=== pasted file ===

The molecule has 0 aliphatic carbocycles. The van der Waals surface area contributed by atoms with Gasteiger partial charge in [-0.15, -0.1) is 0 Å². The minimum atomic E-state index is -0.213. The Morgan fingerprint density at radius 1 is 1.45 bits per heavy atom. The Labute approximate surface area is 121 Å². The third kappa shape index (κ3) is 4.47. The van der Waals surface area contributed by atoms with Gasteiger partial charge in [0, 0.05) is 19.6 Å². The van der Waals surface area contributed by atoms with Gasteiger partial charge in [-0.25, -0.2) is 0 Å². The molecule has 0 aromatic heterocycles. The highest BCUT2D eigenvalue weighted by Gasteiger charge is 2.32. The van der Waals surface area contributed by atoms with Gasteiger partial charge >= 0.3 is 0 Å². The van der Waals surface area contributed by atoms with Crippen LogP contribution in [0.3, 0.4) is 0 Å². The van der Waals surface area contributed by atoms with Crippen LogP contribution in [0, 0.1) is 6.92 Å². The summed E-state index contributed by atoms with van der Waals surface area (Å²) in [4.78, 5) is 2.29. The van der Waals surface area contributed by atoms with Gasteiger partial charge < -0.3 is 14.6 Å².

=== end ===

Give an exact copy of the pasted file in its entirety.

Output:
The molecule has 0 aliphatic carbocycles. The van der Waals surface area contributed by atoms with Gasteiger partial charge in [-0.15, -0.1) is 0 Å². The minimum atomic E-state index is -0.213. The Morgan fingerprint density at radius 1 is 1.45 bits per heavy atom. The Labute approximate surface area is 121 Å². The third kappa shape index (κ3) is 4.47. The van der Waals surface area contributed by atoms with Gasteiger partial charge in [0, 0.05) is 19.6 Å². The van der Waals surface area contributed by atoms with Gasteiger partial charge in [-0.25, -0.2) is 0 Å². The molecule has 0 aromatic heterocycles. The highest BCUT2D eigenvalue weighted by Gasteiger charge is 2.32. The van der Waals surface area contributed by atoms with Gasteiger partial charge >= 0.3 is 0 Å². The van der Waals surface area contributed by atoms with Crippen LogP contribution in [0.3, 0.4) is 0 Å². The van der Waals surface area contributed by atoms with Crippen LogP contribution in [0, 0.1) is 6.92 Å². The summed E-state index contributed by atoms with van der Waals surface area (Å²) in [4.78, 5) is 2.29. The van der Waals surface area contributed by atoms with Gasteiger partial charge < -0.3 is 14.6 Å².